The family of a California teen who got sick from drinking apple cider contaminated with E. coli are reportedly asking the owners of the ranch where she drank the cider to pay her medical bills (video below).
Julia Maddux, 13, of Pollock Pines, California, said she contracted the bacterial infection after her family visited High Hill Ranch in Camino, California, on Oct. 11, KCRA reports. While she was there, Julia reportedly drank some hot cider made from the ranch's unpasteurized apple juice.
Two days later, she began experiencing symptoms of E. coli poisoning.
"I had no color in my face," the teen told KCRA. "My lips almost had no color in them. I could barely stand up. I was almost fainting."
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Julia added that she also had projectile vomiting.
Although everyone in Julia's family reportedly tried some sort of apple treat while visiting the ranch, the teen was the only one who drank the cider.
Her family is now asking High Hill Ranch to pay the medical bills she has incurred as a result of the bacterial infection.
"I think they should because it was their fault I got sick," Julia said.
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The teen's mother said the ranch told her to get an attorney, although Jerry Visman, the owner of the High Hill Ranch, has denied this.
Julia is reportedly just of at least seven people in the Sacramento County area who contracted E. coli from drinking the ranch's apple juice, reports KCRA.
In light of these reports of illness, the ranch has voluntarily recalled all of its unpasteurized apple juice products and is now selling pasteurized juice made by another company.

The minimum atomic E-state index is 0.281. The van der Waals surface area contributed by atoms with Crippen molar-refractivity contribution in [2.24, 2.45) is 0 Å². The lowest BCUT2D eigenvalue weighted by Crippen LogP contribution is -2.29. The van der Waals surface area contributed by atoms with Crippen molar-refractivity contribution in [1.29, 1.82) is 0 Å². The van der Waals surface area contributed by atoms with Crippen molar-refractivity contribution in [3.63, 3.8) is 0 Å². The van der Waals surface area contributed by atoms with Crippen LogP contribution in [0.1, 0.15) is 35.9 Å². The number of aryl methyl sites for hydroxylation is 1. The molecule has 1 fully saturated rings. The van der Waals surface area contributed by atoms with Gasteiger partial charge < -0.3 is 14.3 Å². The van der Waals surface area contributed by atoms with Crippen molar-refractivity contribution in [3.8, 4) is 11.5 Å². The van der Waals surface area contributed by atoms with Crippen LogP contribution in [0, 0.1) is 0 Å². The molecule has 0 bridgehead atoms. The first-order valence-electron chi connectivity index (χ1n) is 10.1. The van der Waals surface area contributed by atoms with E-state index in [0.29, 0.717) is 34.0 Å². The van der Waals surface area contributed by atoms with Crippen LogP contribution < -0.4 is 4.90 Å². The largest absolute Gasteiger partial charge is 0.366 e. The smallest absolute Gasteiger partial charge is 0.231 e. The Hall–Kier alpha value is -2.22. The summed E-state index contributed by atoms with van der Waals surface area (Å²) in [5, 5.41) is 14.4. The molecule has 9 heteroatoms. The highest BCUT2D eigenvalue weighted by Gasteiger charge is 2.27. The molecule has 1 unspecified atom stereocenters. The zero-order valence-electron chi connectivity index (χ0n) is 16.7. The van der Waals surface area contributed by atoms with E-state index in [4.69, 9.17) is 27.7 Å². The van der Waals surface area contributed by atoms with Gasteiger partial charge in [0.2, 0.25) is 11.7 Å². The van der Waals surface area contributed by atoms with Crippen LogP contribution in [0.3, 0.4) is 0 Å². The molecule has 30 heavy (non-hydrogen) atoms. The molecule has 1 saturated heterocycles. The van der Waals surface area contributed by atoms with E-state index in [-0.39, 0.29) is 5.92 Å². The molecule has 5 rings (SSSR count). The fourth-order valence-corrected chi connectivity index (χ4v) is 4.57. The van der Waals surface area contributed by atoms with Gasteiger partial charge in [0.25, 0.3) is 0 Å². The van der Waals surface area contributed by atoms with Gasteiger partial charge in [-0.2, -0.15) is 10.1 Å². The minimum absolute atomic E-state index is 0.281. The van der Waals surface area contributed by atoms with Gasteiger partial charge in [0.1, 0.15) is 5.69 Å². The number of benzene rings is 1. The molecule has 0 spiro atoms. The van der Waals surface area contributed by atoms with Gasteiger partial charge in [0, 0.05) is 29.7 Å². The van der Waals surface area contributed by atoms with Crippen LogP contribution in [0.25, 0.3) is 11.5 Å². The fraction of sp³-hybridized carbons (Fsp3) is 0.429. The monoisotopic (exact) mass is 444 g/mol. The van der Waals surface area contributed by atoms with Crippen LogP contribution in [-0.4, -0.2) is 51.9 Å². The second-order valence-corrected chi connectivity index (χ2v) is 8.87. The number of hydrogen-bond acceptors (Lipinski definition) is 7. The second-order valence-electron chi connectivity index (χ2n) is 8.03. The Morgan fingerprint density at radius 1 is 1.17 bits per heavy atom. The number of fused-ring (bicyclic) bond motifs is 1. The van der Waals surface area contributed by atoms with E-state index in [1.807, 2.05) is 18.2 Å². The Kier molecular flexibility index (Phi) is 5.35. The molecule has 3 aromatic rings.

Tests conducted by the El Dorado County Environmental Health Division confirmed the presence of the E. coli bacteria in a sample of apple juice produced at the ranch on Nov. 4, according to the Sacramento Bee.
The agency is currently testing two other samples of the juice, for which results are still pending.
Visman told KCRA that although he does not believe the E. coli contamination came from the sample jug offered to hundreds of ranch visitors on the day Julia reportedly contracted the bacteria, he is discontinuing free samples as a precaution.
County officials cannot explain how the contamination occurred but said that they have inspected other farms in the state's famed Apple Hill area that produce unpasteurized juice and found that they were operating normally, the Sacramento Bee reported.
Symptoms of E. coli infection include stomach cramps, fever, vomiting and diarrhea, and usually appear three to four days after the bacteria is contracted. Although most people who contract the illness recover within a week, the bacteria may have serious and potentially fatal consequences for elderly people, young children and those with pre-existing health issues.
A total of 29,444 people reported getting sick from foodborne diseases, including E. coli, between January 2009 and December 2010 in the U.S., according to statistics published by the Centers for Disease Control and Prevention.